The contractor's premiums were based upon a flat rate schedule. However, the portion of the premium that Hygrade received for its administrative fee varied with the cost of each contractor's insurance, which was dependent upon the state in which they were insured. Hygrade was able to offer a flat rate schedule because it absorbed the varying insurance costs among the different states. In other words, in states where the insurance was more expensive, Hygrade would receive a smaller fee, if any, than in those states where the insurance was less costly.
Quan-Shau deposed that the contractors paid Hygrade, then Hygrade paid Specialty Risk the cost of the premiums and Specialty Risk's commission. Specialty Risk then submitted the insurance premiums to the insurer, Reliance Insurance Company. Reliance issued the policy directly to the contractors.
On summary judgment, SEC argued that Hygrade wrongfully deducted $94,681.43 from its delivery commissions for insurance premiums. Further, SEC contended that 49 percent of that amount constituted a commission or profit, which Hygrade was not entitled to collect since it is not a licensed insurance broker. In response thereto and in its cross-motion for summary judgment, Hygrade argued that it had not profited from SEC's payment of the insurance premiums and that it was entitled to retain the administrative fee it charged for the costs it incurred to administer the policy. The trial court agreed.
1. In their first enumeration of error, appellants argue that the trial court erred because the consent form authorizing the deductions from SEC's gross commissions was void pursuant to OCGA § 33-23-4(e), which prohibits any entity “other than a duly licensed adjuster, agent, subagent, or counselor” from accepting any commission.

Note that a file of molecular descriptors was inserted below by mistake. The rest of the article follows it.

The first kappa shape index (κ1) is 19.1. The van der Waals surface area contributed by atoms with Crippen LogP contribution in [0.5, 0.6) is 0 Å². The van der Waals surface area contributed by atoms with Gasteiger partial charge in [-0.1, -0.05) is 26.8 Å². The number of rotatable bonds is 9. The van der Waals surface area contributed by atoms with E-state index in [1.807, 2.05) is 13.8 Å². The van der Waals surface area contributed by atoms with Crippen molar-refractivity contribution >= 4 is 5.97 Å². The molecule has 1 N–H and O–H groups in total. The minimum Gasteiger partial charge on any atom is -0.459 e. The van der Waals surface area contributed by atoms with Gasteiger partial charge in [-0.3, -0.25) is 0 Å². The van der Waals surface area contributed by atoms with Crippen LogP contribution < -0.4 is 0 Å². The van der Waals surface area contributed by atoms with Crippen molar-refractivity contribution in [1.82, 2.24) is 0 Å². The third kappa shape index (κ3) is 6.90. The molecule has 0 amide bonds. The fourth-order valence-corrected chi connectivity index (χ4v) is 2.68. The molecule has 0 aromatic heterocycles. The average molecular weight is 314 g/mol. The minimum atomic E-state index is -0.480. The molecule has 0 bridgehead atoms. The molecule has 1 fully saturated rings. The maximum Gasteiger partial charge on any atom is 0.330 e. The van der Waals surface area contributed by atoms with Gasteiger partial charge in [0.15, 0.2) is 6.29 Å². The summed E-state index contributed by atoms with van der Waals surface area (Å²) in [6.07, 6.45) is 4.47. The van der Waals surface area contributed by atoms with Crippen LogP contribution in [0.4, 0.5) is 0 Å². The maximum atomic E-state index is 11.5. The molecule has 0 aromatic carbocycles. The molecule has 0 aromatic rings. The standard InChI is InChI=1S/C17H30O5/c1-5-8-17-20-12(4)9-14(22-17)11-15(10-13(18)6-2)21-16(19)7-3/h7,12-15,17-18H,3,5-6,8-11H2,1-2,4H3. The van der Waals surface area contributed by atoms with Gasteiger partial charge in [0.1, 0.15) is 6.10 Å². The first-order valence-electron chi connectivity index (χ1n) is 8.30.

Contrary to appellants' contention, Hygrade's administrative fee does not constitute a “commission,” as the term is used in OCGA § 33-23-4(e). Thus, OCGA § 33-23-4(e) does not void the consent form.
OCGA § 33-23-1 provides a list of definitions for certain words used in Article 1 of Chapter 23 of Title 33.8 It does not define “commission” as it is used in the article. “In the absence of words of limitation, words in a statute should be given their ordinary and everyday meaning.” 9 Black's Law Dictionary (5th ed.) defines commission as
[t]he recompense, compensation or reward of an agent, salesman, executor, trustee, receiver, factor, broker, or bailee, when the same is calculated as a percentage on the amount of his transactions or on the profit to the principal. [Cit.] Compensation to an administrator or other fiduciary for the faithful discharge of his duties.
In this case, Hygrade did not charge SEC a percentage of SEC's gross commissions to administer the insurance program. Instead, an administrative fee was built into each insurance rate. The amount of the administrative fee received by Hygrade varied. The evidence shows that in some instances, the insurance premiums paid to Reliance exceeded that paid to Hygrade, and in some instances, they were less.